Seats are laterally supportive but lack of rear legroom has the Mustang deep in 2+2 territory. However, the added width and a new rear suspension make for more shoulder and hip room for rear-seat passengers, and a more usefully shaped boot that can accommodate two golf bags.

Cargo space can be improved by folding the rear seat backs, but the Mustang has not been able to throw off the titchy boot opening, which limits the ability to transport even medium-size luggage.

One major beef: positioning of the 8.0-inch colour touch screen low on the central dash means the driver has to take their eyes off the road for longer than with high-set screens found in many other vehicles.

The 2017 Mustang has Ford’s SYNC 3 system that features Apple Carplay, Android Auto and Ford Applink 3.0. It offers increased functionality and improved responsiveness, depending on the user’s mobile connection.


Mustang GT continues with the latest edition of the deep-throated 5.0-litre V8, featuring an upgraded valve-train and cylinder heads that help boost output to 306 kW of power and 530 Nm of torque.

Active safety includes Ford-developed stability control system, which is tuned to make the best of Mustang’s dynamic capabilities. In case of the unexpected, debuting in the Mustang is an Emergency Assistance as standard.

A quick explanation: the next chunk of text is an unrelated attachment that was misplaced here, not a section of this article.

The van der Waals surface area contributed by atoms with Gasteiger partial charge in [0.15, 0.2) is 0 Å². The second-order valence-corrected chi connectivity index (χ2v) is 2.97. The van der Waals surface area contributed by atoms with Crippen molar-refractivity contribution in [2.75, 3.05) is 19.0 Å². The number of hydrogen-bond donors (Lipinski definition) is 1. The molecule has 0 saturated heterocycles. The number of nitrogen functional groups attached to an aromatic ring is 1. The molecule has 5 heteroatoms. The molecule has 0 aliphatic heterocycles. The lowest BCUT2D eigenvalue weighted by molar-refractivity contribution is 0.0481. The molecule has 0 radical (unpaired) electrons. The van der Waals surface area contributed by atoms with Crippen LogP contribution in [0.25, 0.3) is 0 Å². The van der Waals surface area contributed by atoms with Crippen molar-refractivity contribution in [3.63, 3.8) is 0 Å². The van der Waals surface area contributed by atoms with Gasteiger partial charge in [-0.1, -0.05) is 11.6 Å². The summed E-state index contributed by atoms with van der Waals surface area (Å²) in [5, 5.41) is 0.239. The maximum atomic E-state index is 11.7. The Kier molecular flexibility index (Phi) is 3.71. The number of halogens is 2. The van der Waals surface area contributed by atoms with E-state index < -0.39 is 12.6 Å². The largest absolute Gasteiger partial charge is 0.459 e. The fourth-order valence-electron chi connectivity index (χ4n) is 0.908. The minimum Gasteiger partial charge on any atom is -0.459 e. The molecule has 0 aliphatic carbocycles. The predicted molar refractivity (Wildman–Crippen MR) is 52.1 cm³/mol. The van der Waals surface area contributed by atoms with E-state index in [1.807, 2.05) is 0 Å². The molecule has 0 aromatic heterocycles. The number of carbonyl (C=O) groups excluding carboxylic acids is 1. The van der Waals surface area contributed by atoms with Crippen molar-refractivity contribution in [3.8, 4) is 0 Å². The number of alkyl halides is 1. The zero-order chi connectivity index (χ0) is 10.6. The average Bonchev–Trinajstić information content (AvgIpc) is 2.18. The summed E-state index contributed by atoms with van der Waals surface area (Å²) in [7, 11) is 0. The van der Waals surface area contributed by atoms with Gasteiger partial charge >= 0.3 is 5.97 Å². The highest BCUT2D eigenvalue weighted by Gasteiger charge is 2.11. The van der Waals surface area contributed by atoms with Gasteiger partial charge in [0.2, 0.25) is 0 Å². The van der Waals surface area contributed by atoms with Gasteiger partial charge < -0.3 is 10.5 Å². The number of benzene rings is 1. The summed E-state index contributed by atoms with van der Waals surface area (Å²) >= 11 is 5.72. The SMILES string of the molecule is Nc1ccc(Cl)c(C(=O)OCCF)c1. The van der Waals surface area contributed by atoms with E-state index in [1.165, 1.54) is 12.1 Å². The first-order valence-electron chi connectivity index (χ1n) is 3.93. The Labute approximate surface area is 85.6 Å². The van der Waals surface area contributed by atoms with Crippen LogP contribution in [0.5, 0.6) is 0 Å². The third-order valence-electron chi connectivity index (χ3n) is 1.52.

A front passenger knee airbag is part of a standard comprehensive safety system that includes a more robust package of sensors and seatbelt anchor pretensioners.

Mustang only gained two stars (out of five) when tested by ANCAP.

The last time Ford sold the Mustang in Australia in 2001 the car had a 4.6-litre twin-cam V8 that produced 240 kW of power and 430 Nm of torque. Lessons learned in developing the special-edition 2012 Mustang Boss 302 have resulted in a boost in power to 306 kW and 530 Nm of torque.

Six-speed manual transmission provides smoother shifting than previous Mustangs. However, the changes are pretty heavy and almost cumbersome at times.

An optional a short-throw shift-kit for the six-speed manual Mustang is there for driving enthusiasts. With a Ford Performance gear knob, the kit reduces throw distance by 19 per cent for swifter gear changes.